Wednesday, November 01, 2006

A Child’s Illustration

The story of these paintings begins in two places: Eagle Lake, Maine, and Lebanon, Connecticut.

I have very little possessions left from my childhood. Between having a large extended family to pass things down to, and several moves, I lost every drawing, every toy, every item of clothing.
There has been one item, however, I have managed to keep all these years: a small, red book. The book itself doesn’t matter all that much to me. The drawings on the endpapers, however, matter very much.

I was about five years old , living in Eagle Lake, when I drew them, during a commercial break for “You Can’t Do That on Television”. I still remember the epiphany I had that inspired these drawings. I’d realized for the first time, how movie film worked, and I decided to “illustrate” it for future reference. Hence, the worm eating an apple. The keys were an homage to the person who wrote the book I defaced, Frances Parkinson Keyes.

I’ve cherished this book for twenty years, as a reminder of the dream I have had since then: to be an artist.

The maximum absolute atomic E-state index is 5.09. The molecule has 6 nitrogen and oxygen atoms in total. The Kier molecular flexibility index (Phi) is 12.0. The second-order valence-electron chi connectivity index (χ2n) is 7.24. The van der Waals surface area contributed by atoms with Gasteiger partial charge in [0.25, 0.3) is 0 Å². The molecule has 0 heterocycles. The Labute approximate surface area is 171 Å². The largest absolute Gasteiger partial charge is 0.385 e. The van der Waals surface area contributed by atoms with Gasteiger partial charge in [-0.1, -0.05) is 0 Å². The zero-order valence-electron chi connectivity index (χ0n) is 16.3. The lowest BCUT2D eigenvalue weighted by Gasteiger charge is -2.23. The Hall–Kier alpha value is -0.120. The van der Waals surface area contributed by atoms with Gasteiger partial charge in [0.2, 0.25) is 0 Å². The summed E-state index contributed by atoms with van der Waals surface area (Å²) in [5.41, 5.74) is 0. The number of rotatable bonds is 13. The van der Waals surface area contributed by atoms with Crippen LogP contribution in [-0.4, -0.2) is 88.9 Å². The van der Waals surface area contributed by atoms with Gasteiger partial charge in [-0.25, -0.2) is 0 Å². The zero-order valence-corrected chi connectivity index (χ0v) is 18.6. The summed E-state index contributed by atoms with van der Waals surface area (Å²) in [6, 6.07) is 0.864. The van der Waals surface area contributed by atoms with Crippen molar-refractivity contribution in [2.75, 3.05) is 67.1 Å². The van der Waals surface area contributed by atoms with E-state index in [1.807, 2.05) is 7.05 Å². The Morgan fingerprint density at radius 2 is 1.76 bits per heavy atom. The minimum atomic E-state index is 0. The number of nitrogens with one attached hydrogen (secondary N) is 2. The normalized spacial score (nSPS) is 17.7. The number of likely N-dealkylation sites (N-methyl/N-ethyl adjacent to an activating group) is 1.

The part of the story that begins in Lebanon starts, innocently enough, at an estate sale. My mother and I were returning from dropping off my car at the shop on a Saturday afternoon. We saw a sign for an estate sale and decided to check it out. My quest was to find picture frames, my mom’s quest: craft items.

We found ourselves in a house, ransacked by time and years of not dusting. There were collections everywhere: collections of Avon perfume bottles, magazines, and books. The most striking collection was a collection of hundreds of owls. They were all grouped together on a wall, their hundreds of eyes staring at me. It was quite intimidating.

But I did find some frames, a whole box of them, and I bought it for $3. Many of the frames were too small, and I was tempted to throw them away, but somehow, the dead person who collected all those owls haunted me, and I couldn’t bring myself to do it.

So I did what I have thought about doing for a long time. I traced my twenty-year-old drawings, and painted them, special for those old, tiny frames. I repainted the frames, so they would look a bit more sophisticated (as sophisticated as cheap brass frames can look), and I adjusted the backs so they can be hung on the wall. Voila!

Thank you, dead pack rat, for haunting me and forcing me to use your old frames.

Thank you five-year-old Nancy, with your painfully introverted personality and your funny northern Maine accent, for drawing such fun pictures.